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AFRICA into the 1990s (1 of 8)

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Africa into the 1990s

South Africa and Apartheid | End of Apartheid | Nkrumah's Socialism | Socialist Experiment in Tanzania | Idi Amin Dada Oumee | Algeria and Civil War in the 1990s | Children at War in Liberia and Sierra Leone | Rwanda and Genocide

South Africa and Apartheid, 1940s to 1964

As Africans were moving to self-rule elsewhere on the continent, whites in South Africa were determined that they would maintain their way of life, which to them meant maintaining power. Whites in South Africa were roughly 20 percent of South Africa's population. Asians (mainly Indians) were roughly 2 percent. Blacks were about 70 percent, and those classified as coloreds (of mixed race) were about 8 percent. Many of the more conservative whites – largely farmers of Dutch descent, saw God as having given them the land of South Africa, and they saw no reason to surrender that gift to others.

White farmers had become dependent upon blacks for cheap labor, as were white manufacturers. South Africa had become urbanized. The movement of blacks in the urban areas had exacerbated race relations. Fifty percent of the black population became urban dwellers, living under white controlled city governments. They were working for white businesses and in white homes.

Blacks operating machinery had replaced the white master-craftsmen of previous generations. The labor of black people had become a mainstay of South Africa's economy, but with wage discrimination. A law had been passed creating what was called a Civilized Labor Policy, which protected the wage levels of white workers and left employers free to hire blacks at wages as low as possible. And there was the Bantu Act of 1953, which took schools away from missions and assured that whites would receive an education that was different from and superior to that of blacks.

In 1948 the most conservative of white political parties, the Nationalist Party, won the national elections – elections in which only whites participated. The Nationalist Party was predominately rural and consisted largely of those of Dutch heritage. The Nationalist Party wanted to undo what appeared to them to be an unacceptable integration that had crept into their society. In the cities, blacks had been living in enclaves. They had their own facilities and doors of entry to public places, and other restrictions. Party members were holding to the old apartheid dogma that blacks were "temporary sojourners" in the cities. They intended to intensify restrictions, and in doing so they moved South Africa into a new era of conflict.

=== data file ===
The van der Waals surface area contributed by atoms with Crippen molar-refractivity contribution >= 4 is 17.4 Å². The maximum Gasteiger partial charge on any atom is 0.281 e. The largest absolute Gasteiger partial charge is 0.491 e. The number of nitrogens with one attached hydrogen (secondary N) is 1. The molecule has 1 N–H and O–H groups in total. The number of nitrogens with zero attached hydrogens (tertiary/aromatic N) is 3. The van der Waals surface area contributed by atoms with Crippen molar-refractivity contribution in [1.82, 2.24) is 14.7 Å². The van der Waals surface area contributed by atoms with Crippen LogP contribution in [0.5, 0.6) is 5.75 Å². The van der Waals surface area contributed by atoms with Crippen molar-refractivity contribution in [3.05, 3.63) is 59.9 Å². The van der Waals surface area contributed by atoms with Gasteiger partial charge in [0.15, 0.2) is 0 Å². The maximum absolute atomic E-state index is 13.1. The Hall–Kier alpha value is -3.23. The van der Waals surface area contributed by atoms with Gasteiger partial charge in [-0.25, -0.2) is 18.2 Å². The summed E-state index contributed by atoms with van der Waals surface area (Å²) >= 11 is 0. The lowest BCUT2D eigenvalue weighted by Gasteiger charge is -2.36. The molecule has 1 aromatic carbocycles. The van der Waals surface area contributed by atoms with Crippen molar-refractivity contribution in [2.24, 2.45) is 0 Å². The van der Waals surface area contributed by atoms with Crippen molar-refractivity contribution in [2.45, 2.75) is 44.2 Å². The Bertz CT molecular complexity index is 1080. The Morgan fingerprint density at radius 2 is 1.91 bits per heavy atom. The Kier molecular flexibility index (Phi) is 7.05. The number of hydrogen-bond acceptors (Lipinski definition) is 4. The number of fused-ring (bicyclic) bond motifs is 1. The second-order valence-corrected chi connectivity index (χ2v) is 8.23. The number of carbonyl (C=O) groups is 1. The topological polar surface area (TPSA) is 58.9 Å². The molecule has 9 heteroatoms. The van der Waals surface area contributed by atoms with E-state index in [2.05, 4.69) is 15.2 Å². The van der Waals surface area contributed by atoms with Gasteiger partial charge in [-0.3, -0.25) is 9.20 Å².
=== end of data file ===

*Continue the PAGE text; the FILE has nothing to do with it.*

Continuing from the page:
The Nationalist Party's new segregation wiped out so-called urban black spots. This included neighborhoods where people of different races had been living beside one another peacefully, including the black suburb called Sophiatown and the heart of the Colored community in Capetown. Those who had worked for the same employer for ten years or for different employers for fifteen years were allowed to continue living in cities and towns, but in urban areas they were forbidden to own their own homes. They had to rent less than satisfactory housing from local administration boards. Other non-whites were regarded as migrant workers. They too had to have work permits, which were to be renewed every year. Blacks were now obliged to carry passbooks, open to inspection by any policeman or agent of the government whenever asked. Blacks had to acquire special permission for travel to various activities. Those no longer allowed in the cities, including the old and no longer useful, were to be forcibly removed to areas outside the cities designated as reserves for blacks – dusty places with abject poverty and far from what blacks considered home.